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"I am a SANSEI," Bruce Kanegai told me.
I thought Kanegai, who is Japanese-American, meant "SENSAI," meaning teacher or master. That’s what they always called the karate master in the "Karate Kid" movies. I thought that because Kanegai is indeed a master teacher, winner of numerous awards for teaching excellence during his more than 25 years teaching art at Simi Valley High School. He is also a 4th degree karate black belt. But “sansei,” he explained, means “third generation” Japanese-American. His father, who served in World War II as a military intelligence officer interrogating Japanese prisoners and translating documents, is “nisei” or “second generation.” And his grandfather, who emigrated from southern Japan in 1904 and helped build Little Tokyo in L.A., is an "iisei" or "first generation" American.
Although he is a third generation American, Bruce Kanegai was born in Japan while his father was serving in the U.S. military there. He spent most of his toddler years there and recalls the stares he got as a little "Japanese" boy walking around speaking English, wearing a Davey Crockett coon skin cap.

Bruce Kanegai graduated from University High in West L.A. and went on to study education and art at CSUN. It was during his college years that he took up the sport of karate. In 1967, he was a member of the first U.S. national team to compete in Japan.

Now as someone, whose knowledge of karate comes from karate movies, I had always thought that it was a sport native to Japan. Kanegai educated me. Karate actually began in China in the 1600’s, was adopted in Okinawa, and only came to the Japanese mainland in 1922. Karate didn’t come to the U.S. until the late 1950’s. And since its introduction, there have been several variations: Shotokan, Japanese style karate which Kanegai studied; Chinese Style or Kung Fu made famous by Bruce Lee; Korean style, Chuck Norris’ forte; and Chinese Kempo.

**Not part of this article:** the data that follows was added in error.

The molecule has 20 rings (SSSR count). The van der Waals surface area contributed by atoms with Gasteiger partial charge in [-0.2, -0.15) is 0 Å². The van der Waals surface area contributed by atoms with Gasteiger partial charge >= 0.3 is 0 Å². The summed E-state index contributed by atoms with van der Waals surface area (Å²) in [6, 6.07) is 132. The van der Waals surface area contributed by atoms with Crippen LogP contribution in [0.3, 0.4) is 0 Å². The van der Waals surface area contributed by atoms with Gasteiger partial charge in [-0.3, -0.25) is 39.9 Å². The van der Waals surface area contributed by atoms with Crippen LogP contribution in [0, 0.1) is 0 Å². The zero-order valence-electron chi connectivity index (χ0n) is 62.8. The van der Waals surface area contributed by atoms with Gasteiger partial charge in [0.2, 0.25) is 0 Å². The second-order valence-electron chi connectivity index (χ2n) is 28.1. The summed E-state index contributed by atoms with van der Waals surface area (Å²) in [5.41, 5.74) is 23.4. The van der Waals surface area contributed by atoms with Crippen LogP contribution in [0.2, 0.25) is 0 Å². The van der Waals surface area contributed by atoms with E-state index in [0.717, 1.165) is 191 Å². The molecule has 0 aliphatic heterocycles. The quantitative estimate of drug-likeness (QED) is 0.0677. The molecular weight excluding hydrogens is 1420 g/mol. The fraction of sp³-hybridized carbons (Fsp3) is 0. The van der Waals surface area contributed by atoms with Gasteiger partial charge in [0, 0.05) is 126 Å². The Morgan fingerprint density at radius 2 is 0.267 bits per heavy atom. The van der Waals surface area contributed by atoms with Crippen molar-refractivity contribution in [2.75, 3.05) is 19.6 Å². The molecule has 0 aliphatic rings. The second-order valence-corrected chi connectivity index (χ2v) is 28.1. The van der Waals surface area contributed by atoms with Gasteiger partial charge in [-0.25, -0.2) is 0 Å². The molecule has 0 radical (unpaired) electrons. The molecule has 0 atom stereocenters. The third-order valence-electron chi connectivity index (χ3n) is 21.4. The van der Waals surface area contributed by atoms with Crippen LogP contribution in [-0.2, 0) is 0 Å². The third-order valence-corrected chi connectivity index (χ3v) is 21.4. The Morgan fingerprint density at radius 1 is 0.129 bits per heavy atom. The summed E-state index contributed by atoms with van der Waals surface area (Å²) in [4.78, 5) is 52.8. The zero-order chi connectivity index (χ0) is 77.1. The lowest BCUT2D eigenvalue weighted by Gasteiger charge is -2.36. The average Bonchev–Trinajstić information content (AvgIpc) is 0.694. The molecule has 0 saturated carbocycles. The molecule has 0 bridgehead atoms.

In 1975, Kanegai won Rotary International’s California Teacher of the Year award. That award allowed him to study art at the Ecole des Beaux Artes, a famous art school outside Paris. During 1976, he lived in France, studied art, learned French, and proposed to his future wife, Nancy.

“I then had to make a choice to be an educator or an artist," he declared. "I chose to be a teacher. My students are my artwork. They’re my canvases."

Kanegai has managed to meld his teaching skills, his martial arts expertise, and outdoor skills gained as a former Eagle Scout and use them in other realms. For several years he taught a "survival system" to police officers - techniques in arresting and control, handcuffing, weapon retention, and baton use. He has taken his students river rafting, backpacking, and cross country skiing. He teaches karate to the basketball team because "cross-training can give an edge to any sport."

Bruce Kanegai was a Teacher Astronaut in Space candidate in 1985. He was an admirer of Christa McAuliffe, the social studies teacher who lost her life in the 1986 Challenger shuttle disaster. "I teach because I touch the future," Kanegai quotes McAuliffe. "And that inspires me too."